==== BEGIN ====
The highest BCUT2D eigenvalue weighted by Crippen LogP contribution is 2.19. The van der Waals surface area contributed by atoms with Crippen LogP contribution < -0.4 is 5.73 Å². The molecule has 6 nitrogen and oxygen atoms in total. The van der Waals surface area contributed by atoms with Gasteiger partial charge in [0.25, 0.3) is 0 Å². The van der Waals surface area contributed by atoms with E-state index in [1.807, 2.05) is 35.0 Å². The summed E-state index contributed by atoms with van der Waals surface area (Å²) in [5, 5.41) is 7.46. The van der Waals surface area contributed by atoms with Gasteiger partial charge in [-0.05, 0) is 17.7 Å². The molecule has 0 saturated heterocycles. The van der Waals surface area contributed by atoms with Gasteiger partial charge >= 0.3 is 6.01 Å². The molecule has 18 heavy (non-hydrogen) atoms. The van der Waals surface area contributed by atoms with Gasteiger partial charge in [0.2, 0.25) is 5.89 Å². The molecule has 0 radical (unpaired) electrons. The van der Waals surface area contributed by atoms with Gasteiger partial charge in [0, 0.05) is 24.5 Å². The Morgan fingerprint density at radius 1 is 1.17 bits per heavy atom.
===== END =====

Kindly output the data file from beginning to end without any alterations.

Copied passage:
The highest BCUT2D eigenvalue weighted by Crippen LogP contribution is 2.19. The van der Waals surface area contributed by atoms with Crippen LogP contribution < -0.4 is 5.73 Å². The molecule has 6 nitrogen and oxygen atoms in total. The van der Waals surface area contributed by atoms with Gasteiger partial charge in [0.25, 0.3) is 0 Å². The van der Waals surface area contributed by atoms with E-state index in [1.807, 2.05) is 35.0 Å². The summed E-state index contributed by atoms with van der Waals surface area (Å²) in [5, 5.41) is 7.46. The van der Waals surface area contributed by atoms with Gasteiger partial charge in [-0.05, 0) is 17.7 Å². The molecule has 0 saturated heterocycles. The van der Waals surface area contributed by atoms with Gasteiger partial charge >= 0.3 is 6.01 Å². The molecule has 18 heavy (non-hydrogen) atoms. The van der Waals surface area contributed by atoms with Gasteiger partial charge in [0.2, 0.25) is 5.89 Å². The molecule has 0 radical (unpaired) electrons. The van der Waals surface area contributed by atoms with Gasteiger partial charge in [0, 0.05) is 24.5 Å². The Morgan fingerprint density at radius 1 is 1.17 bits per heavy atom.